While this call seems problematic to conservatives, one lady updated her facebook status critiquing the designer as Sunny Leone (was) is a porn star, so her designed dress should be boycotted by the Muslim women. She clears that rather Muslim women must wear loose attire and hijab followed by Hazrat Fatema , Prophet Muhammad’s daughter. She is concerned of those women’s piety who fall for Sunny Leone’s clothing line. She declares those women as the rotten segment of the society. This facebook status reflects puritanical /patriarchal view of Islam and also an outcome of transmissive education system.

Feminist activism lacks intellectual engagements and active confrontations of discourses that promote and sustain patriarchy in Bangladesh presently. The above Sunny Leone post is taken from radioshongi.com on Facebook, it is alleged that this post was made by a female blogger whose name we do not include here. We intend to engage in such a discussion that may encourage critical scholarship- feminism in Bangladesh in particular in analyzing discourses, a much needed thing to happen than anything else presently.

We find the post is problematic for a variety of reasons, we mention the following four here: a) Sunny Leone; b) Porn; c) Fashion; and d) Religion.

Karenjit Kaur Vohra (Wikipedia), popularly known as Sunny Leone was born in Sarnia, Ontario, Canada in a Punjabi family. She may have started her professional career in the porn industry, but currently she is very much active in Bollywood films; albeit performing sensual roles (consider this as a commodity). Due to media reporting and our perceptions around porn, her biggest identity to us is a porn star prior an actress. The rationale here is the stigma attached with porn. Porn satisfies hundreds of millions of viewers all over the world, none of them are stigmatized, not even the actor, but the actress. What about the male actor who performs in the same video with Leone? Why is he less ‘famous’ than Leone?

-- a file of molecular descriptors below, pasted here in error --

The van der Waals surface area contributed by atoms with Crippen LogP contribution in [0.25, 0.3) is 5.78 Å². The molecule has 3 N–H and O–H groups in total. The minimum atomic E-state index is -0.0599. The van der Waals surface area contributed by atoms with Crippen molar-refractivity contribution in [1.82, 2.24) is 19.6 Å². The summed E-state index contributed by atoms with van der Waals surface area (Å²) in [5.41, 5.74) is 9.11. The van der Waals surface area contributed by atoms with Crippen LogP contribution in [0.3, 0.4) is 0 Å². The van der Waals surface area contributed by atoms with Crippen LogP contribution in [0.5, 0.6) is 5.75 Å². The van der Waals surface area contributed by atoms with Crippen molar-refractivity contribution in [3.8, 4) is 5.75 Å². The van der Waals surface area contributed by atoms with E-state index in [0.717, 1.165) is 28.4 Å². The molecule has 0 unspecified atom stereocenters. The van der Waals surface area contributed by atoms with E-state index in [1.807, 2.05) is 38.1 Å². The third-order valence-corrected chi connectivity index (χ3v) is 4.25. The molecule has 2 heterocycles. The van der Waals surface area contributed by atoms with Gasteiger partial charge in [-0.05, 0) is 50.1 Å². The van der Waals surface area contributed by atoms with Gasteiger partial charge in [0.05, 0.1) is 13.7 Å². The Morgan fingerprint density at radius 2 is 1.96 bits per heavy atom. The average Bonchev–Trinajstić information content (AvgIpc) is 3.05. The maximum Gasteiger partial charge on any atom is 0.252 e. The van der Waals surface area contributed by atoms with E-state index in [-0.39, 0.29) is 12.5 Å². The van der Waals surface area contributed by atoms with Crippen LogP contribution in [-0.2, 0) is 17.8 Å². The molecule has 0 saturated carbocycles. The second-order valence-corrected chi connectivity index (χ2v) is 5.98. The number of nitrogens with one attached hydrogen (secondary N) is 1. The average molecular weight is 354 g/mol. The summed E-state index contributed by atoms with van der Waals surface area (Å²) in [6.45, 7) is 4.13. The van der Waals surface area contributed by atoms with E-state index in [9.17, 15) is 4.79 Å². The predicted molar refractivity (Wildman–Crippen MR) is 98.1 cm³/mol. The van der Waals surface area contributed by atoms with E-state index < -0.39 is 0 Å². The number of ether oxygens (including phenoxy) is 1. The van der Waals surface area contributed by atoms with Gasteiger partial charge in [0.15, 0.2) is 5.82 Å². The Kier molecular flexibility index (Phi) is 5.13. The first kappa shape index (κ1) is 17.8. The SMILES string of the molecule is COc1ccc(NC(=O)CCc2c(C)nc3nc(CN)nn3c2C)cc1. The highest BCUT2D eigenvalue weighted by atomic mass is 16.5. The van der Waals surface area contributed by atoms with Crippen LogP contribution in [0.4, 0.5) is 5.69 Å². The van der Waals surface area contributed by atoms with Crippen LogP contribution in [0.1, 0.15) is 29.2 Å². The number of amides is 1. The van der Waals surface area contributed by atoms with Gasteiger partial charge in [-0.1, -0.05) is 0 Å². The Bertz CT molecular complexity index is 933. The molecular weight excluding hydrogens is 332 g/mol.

In our patriarchal societies, we always look for ways to colour women as the ‘other’, we constantly try to set a perfect example by stigmatizing, so that we can create a contrary picture of a just ‘us’. Please note, ‘we’ and ‘us’ here represent both male and female who patronize patriarchy (question may arise, what if these women are forced to patronize- fair enough, but that is for later discussion). We try to follow similar argument made by Said in Orientalism (1978), the difference here is that we consider patriarchy in Bangladesh as the ‘occident’, and the women as ‘orient’.

Let us take the example of the brothels in Doulatdia, Aricha or Bani Shanta in Mongla. Why do those women who take prostitution (for a variety of reasons) as professions are constantly stigmatized and othered than the men who visit them? These women are first prostitutes, then human beings, and lastly, they are voters in a so called democratic state.

This raises few concerns, questioning and analyzing these concerns are absent in the feminist arena. We suggest feminists of these days in Bangladesh need to raise their voices followed by the movement without sitting back on their couches reading Begum Rokeya, womenchapter.com, Judith Butler or Bell Hooks, or chanting in Shahbagh every now and then. (to be contd)

Kevin S. Boiragi, York University;

Pamelia Khaled, University of Toronto,

error: Content is protected !!